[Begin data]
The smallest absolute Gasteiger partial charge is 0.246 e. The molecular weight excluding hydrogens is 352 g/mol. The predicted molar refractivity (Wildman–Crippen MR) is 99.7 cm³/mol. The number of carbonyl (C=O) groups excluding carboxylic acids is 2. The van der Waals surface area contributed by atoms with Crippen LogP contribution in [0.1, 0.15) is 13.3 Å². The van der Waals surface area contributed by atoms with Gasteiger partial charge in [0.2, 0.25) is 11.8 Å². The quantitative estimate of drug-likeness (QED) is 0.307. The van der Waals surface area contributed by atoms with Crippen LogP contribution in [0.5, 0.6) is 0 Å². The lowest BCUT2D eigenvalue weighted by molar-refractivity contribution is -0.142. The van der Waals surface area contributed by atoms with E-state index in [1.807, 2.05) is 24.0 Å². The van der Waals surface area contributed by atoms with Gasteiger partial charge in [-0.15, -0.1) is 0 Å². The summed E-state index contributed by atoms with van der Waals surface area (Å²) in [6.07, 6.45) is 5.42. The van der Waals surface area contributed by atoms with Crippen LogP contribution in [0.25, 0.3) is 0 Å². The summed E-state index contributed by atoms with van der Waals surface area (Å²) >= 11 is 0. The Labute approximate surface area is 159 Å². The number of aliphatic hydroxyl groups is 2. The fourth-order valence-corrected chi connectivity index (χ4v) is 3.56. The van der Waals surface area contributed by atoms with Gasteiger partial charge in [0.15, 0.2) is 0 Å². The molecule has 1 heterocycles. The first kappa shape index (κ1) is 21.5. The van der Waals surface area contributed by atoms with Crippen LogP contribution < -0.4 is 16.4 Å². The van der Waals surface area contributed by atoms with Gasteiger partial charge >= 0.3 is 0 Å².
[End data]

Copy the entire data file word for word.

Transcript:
The smallest absolute Gasteiger partial charge is 0.246 e. The molecular weight excluding hydrogens is 352 g/mol. The predicted molar refractivity (Wildman–Crippen MR) is 99.7 cm³/mol. The number of carbonyl (C=O) groups excluding carboxylic acids is 2. The van der Waals surface area contributed by atoms with Crippen LogP contribution in [0.1, 0.15) is 13.3 Å². The van der Waals surface area contributed by atoms with Gasteiger partial charge in [0.2, 0.25) is 11.8 Å². The quantitative estimate of drug-likeness (QED) is 0.307. The van der Waals surface area contributed by atoms with Crippen LogP contribution in [0.5, 0.6) is 0 Å². The lowest BCUT2D eigenvalue weighted by molar-refractivity contribution is -0.142. The van der Waals surface area contributed by atoms with E-state index in [1.807, 2.05) is 24.0 Å². The van der Waals surface area contributed by atoms with Gasteiger partial charge in [-0.15, -0.1) is 0 Å². The summed E-state index contributed by atoms with van der Waals surface area (Å²) in [6.07, 6.45) is 5.42. The van der Waals surface area contributed by atoms with Crippen LogP contribution in [0.25, 0.3) is 0 Å². The summed E-state index contributed by atoms with van der Waals surface area (Å²) >= 11 is 0. The Labute approximate surface area is 159 Å². The number of aliphatic hydroxyl groups is 2. The fourth-order valence-corrected chi connectivity index (χ4v) is 3.56. The van der Waals surface area contributed by atoms with Gasteiger partial charge in [0.15, 0.2) is 0 Å². The molecule has 1 heterocycles. The first kappa shape index (κ1) is 21.5. The van der Waals surface area contributed by atoms with Crippen LogP contribution < -0.4 is 16.4 Å². The van der Waals surface area contributed by atoms with Gasteiger partial charge >= 0.3 is 0 Å².